(1) He states the rater marked “No” for “Duty” pertaining to the applicant’s Army Values, which he disputes. He states the rater created a hostile work environment that made it difficult for him to perform his duties. He describes an incident pertaining to the transport of laptop computers to a training site, a mishap by the applicant that caused damage to one of the laptop computers, and the rater’s change in attitude toward the applicant. He states the rater was known for talking negatively about junior paralegals and he initiated numerous counseling statements about the applicant’s performance. He also told the applicant that his previous NCOERs were weak and that he had not shown any improvement. The applicant adds this shows the rater was judging him on his previous NCOERs, which was unfair.

(2) He states the rater was impatient and failed to provide him adequate time to learn the operation of the legal office. He acknowledges the rater provided some training during the first 90 days of his assignment to the unit. However, a deployment to the National Training Center during this period adversely impacted his opportunity to receive training from the rater in the area of managerial skills and the history of existing legal actions.
(3) He states the rater indicated that the statistical data and procedural guidance concerning administrative separations that the applicant provided caused the command to lose trust in his work products. The rater also indicated that the applicant lacked initiative, enthusiasm in his duties, and managerial skills. The applicant asserts that the rater failed to mentor him or provide feedback, and he was required to take the initiative to get things done on his own.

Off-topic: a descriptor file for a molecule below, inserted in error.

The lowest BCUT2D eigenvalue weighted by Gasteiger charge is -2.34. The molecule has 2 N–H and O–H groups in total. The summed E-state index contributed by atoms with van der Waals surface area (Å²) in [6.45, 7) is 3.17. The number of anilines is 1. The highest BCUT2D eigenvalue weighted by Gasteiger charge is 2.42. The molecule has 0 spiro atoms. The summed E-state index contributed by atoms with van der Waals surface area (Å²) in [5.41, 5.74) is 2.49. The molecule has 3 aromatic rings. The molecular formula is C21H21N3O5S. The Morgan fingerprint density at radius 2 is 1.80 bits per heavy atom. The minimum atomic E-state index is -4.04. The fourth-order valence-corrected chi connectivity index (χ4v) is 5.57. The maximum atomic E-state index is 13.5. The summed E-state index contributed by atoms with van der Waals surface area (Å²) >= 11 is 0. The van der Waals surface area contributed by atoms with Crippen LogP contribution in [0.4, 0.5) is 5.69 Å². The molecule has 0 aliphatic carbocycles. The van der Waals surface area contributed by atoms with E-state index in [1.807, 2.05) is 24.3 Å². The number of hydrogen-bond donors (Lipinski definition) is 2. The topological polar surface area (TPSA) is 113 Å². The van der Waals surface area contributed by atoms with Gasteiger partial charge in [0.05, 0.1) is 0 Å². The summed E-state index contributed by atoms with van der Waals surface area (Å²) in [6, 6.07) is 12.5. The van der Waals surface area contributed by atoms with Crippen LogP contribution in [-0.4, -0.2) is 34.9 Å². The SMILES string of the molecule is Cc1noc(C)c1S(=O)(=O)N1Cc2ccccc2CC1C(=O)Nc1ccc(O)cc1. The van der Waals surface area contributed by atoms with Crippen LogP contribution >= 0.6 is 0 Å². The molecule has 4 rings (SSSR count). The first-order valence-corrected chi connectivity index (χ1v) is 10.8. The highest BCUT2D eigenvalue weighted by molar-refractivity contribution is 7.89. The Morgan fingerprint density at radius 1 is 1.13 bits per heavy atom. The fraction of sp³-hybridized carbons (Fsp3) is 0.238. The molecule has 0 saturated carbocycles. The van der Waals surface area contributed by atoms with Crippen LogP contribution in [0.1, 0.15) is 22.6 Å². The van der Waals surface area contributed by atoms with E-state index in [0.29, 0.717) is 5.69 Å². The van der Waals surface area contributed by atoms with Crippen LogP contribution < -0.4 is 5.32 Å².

(4) Regarding physical fitness and military bearing, the applicant notes the rater indicated that he did not exude confidence and mental strength. He states he had a permanent physical profile and was exempt from the 2-mile run on the APFT.

(5) The rater made contradictory statements in the contested NCOER in the:

* training section, that the applicant did not use his time to improve in his MOS; however, this was not true because he completed military correspondence courses
* responsibility and accountability section, that the applicant

* could not be relied upon to comply with orders without guidance; however, he exercised initiative in the absence of orders
* needed to develop self-discipline and work independently; however, he demonstrated self-discipline and he worked independently

(6) He states he arrived at the unit in the summer of 2012, the Brigade Legal Office deployed to Afghanistan in December 2012, and the contested NCOER was presented to him after the rater and senior rater deployed to Afghanistan.

(7) He did not have time to overcome the deficiencies mentioned in the NCOER nor did he receive the appropriate technical training. He adds that he is not sure that he received the initial counseling on 25 July 2012.

(8) He provides a summary of his military career beginning with his enlistment in the Army National Guard in 1988 and he discusses family problems that have occurred throughout the years.

(9) He states that he deployed to Iraq in April of 2013. He adds that the next two NCOERs he received during 2013 and 2014 show improvement and that he was progressing in his career.

b. He provides copies of two NCOERs covering the period 28 November 2012 through 2 July 2014 that show his raters’ and senior raters’ assessments of his performance and potential subsequent to the contested NCOER. He also provides a DA Form 1059 that shows he successfully completed the Senior Leaders Course (MOS 27D) on 15 April 2014.